Freshly decorated news racks echo traditions of Davis with eco-friendly art
When an employee of The California Aggie enthusiastically offers you a copy of the latest paper, take it. You might not realize it, but an incredible amount of effort went into getting that issue in print, and some of the soon-graduating members of the newspaper’s staff are just old enough to remember a time with no newspapers, no newsracks and no reason to hand out copies from a Memorial Union table every Thursday.
With bright blue newsracks sprinkled all over the central campus in even the most peculiar places, the history of The California Aggie’s battle to get physical copies of their paper to distribute seems distant. From 2014 to 2016, however, the campus was barren of physical papers, following in the unfortunate footsteps of many publications leaving print in the twenty-first century.
The newspaper was taken out of print for two years, returning two years ago with a mission to bring news to the community. Now, The California Aggie looks to bring eco-friendly art representative of Davis’ character to these many blue racks with the help of student designers and artists.
Hired by the university in Jan. 2017, new business manager Laurie Pederson was challenged to rebuild the advertising department by marketing the newspaper, online media and products to a student community who never fully knew The Aggie or learned the importance of traditional newspapers. She started with The Aggie’s public presence: its distribution stands.
Due to the newspaper being out of print for two years, the 36 racks were in no condition to be used once the newspaper returned. Therefore, the Aggie Racks Restoration project was born through the efforts of not only Pederson but student managers and designers from three different teams: The California Aggie, Unitrans and The Bike Barn. Unitrans retrieved all the racks and primed, sanded and painted them to be ready for their rejuvenation.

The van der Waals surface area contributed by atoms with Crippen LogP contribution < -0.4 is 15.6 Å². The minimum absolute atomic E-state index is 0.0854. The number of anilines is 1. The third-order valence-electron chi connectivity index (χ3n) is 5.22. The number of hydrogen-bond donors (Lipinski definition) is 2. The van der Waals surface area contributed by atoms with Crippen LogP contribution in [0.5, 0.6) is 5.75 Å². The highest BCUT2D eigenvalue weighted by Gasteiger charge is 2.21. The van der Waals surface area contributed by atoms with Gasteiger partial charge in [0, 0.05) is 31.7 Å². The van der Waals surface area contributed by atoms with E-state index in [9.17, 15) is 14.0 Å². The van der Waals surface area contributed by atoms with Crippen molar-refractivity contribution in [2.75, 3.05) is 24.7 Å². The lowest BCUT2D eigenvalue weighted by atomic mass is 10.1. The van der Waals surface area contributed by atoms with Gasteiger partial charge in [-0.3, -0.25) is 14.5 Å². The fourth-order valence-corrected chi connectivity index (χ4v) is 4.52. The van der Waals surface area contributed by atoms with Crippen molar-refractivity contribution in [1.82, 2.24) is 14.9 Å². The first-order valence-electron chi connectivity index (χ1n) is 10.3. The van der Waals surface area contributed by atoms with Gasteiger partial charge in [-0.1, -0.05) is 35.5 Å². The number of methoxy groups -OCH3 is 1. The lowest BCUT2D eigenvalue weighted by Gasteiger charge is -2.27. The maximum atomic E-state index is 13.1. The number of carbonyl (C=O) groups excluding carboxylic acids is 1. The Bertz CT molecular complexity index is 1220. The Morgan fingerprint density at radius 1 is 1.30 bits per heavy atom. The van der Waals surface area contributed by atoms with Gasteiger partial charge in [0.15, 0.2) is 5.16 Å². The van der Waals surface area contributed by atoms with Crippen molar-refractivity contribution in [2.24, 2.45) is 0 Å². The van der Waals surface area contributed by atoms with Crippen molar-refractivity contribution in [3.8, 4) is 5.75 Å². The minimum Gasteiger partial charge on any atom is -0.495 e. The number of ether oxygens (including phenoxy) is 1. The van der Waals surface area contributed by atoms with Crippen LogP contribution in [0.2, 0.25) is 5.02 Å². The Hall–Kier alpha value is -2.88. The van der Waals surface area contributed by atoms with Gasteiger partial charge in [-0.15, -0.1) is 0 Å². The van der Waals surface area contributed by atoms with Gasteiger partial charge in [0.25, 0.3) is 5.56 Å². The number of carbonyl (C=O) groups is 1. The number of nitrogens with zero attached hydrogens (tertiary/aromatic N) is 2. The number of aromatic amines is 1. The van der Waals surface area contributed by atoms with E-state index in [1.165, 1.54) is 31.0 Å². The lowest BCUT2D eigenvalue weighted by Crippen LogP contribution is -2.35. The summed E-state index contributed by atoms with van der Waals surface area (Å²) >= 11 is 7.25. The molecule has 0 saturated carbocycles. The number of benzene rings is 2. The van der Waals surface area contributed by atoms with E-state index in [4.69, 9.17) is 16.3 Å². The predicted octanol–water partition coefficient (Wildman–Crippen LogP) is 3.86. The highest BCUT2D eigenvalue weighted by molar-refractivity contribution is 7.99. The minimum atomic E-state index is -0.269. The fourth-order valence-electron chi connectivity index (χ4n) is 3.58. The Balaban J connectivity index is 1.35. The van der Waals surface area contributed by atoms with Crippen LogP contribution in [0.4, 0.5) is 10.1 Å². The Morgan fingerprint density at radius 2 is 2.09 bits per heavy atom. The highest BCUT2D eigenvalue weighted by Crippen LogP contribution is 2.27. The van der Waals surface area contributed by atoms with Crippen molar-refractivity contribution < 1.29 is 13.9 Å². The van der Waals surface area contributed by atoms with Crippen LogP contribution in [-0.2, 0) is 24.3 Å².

The second phase of this project began in Jan. 2018, thanks to a $2,000 Green Initiative Fund granted from ASUCD TGIF fund. This went entirely to student designers who would use recycled parts of bicycles to decorate the racks in a way that reflected the campus. The Bike Barn provided materials for the creators: wheels, gears and even bike frames. The new racks, as much as they are for The California Aggie, are largely for the campus, and this is precisely why the mission for designers involved the town’s primary mode of transportation.
The fund was to cover the creation of 15 units of distributions (newsracks). The primary goal was to mirror the spirit of the campus all while demonstrating the sustainable use of recycled bike parts in a creative new way. Parts were donated by The Bike Barn and TAPs, the call for artists was sent and the Aggie office became the dedicated storage space for spare parts. Student designers not only got to leave a permanent mark on the campus, but they got to work with design mentor, Jord Nelson, who offered his space, time and tools to students so that they could create freely.
Not only does this opportunity allow designers to leave their own legacy on campus, but it also saves bike parts from being added to a mountain at the local dump by giving them new life.
The UC Davis campus is defined a lot by its eccentric art, with the Eggheads by Robert Arneson being the subject of senior pictures and first-visit-celebration photoshoots alike. The Aggie Racks ReCYCLE project offers students a chance to contribute to this spirit of the campus through their own artistic vision. With four units completed and now residing on campus, The Aggie is still looking for designers to tackle the 11 remaining racks with their own artistic vision. Students interested in designing their very own rack can contact Laurie Pederson at firstname.lastname@example.org or by calling (530) 752-9877.
Written by: Olivia Luchini — email@example.com